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In re Michael H.

California Court of Appeals, Second District, Seventh Division

September 22, 2014

In re MICHAEL H., JR., et al., Persons Coming Under the Juvenile Court Law. MICHAEL H., SR., Plaintiff and Appellant,
v.
LOS ANGELES COUNTY DEPARTMENT OF CHILDREN AND FAMILY SERVICES, Defendant and Respondent.

APPEALS from orders of the Superior Court of Los Angeles County No. ATRJ-01, Margaret Henry, Judge.

Page 1367

COUNSEL

Michael H., Sr., in pro. per., for Plaintiff and Appellant.

John F. Krattli, County Counsel, James M. Owens, Assistant County Counsel, and Kim Nemoy, Deputy County Counsel, for Defendant and Respondent.

OPINION

SEGAL, J.

INTRODUCTION

The dependency statutes authorize designated social workers to petition the juvenile court to declare a child a dependent of the court. These statutes also permit private individuals, including a parent, to petition the social worker to file a dependency petition. If, after conducting an investigation, the social worker declines to do so, the concerned individual can seek review of that decision in the juvenile court. If the juvenile court affirms the social worker’s decision, no dependency petition is filed. Is that decision of the juvenile court an appealable order? We conclude it is not, and therefore dismiss a father’s

Page 1368

appeals from two orders affirming the decisions of social workers not to commence dependency proceedings on behalf of his sons.

FACTUAL AND PROCEDURAL BACKGROUND

A. The Family

Michael H., Sr., (Michael H.) and his former wife, Kelly J., [1] are the parents of Michael H., Jr., (Michael) and Quincy H. (Quincy). The parents have a history of domestic violence and live separately. In June 2010 the family law court awarded the parents joint legal and physical custody of the children and specified the times the children could be with each parent.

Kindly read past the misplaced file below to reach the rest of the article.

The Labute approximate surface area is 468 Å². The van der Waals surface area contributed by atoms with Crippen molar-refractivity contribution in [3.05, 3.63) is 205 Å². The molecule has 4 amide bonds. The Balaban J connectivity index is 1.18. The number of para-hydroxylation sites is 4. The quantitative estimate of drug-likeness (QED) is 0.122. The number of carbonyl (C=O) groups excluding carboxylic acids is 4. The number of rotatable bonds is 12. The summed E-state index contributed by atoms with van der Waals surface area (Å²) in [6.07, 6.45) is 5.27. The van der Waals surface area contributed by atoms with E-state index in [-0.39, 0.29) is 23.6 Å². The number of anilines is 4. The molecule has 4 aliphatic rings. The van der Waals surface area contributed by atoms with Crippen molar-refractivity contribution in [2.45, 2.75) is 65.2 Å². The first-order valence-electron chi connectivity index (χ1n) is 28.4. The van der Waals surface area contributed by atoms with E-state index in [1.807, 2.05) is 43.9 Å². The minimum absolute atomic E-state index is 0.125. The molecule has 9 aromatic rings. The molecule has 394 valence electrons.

B. The Prior Dependency Proceedings

In April 2010 the Los Angeles County Department of Children and Family Services (Department) received a referral alleging that Kelly J. had physically abused Michael.[2] The Department received a similar referral in May 2010, which included an allegation that Kelly J. had used a belt with studs, a wooden spoon, and a paddle to discipline her children. The Department offered Michael H. and Kelly J. voluntary family maintenance services, but both parents refused. During the course of its investigation, the Department confirmed that both parents disciplined Michael with corporal punishment. At a team meeting the Department concluded that the children would remain in the home of their parents under the existing family law order, directed the parents not to use corporal punishment, and determined that the Department would file a dependency petition. On August 27, 2010 the Department ...


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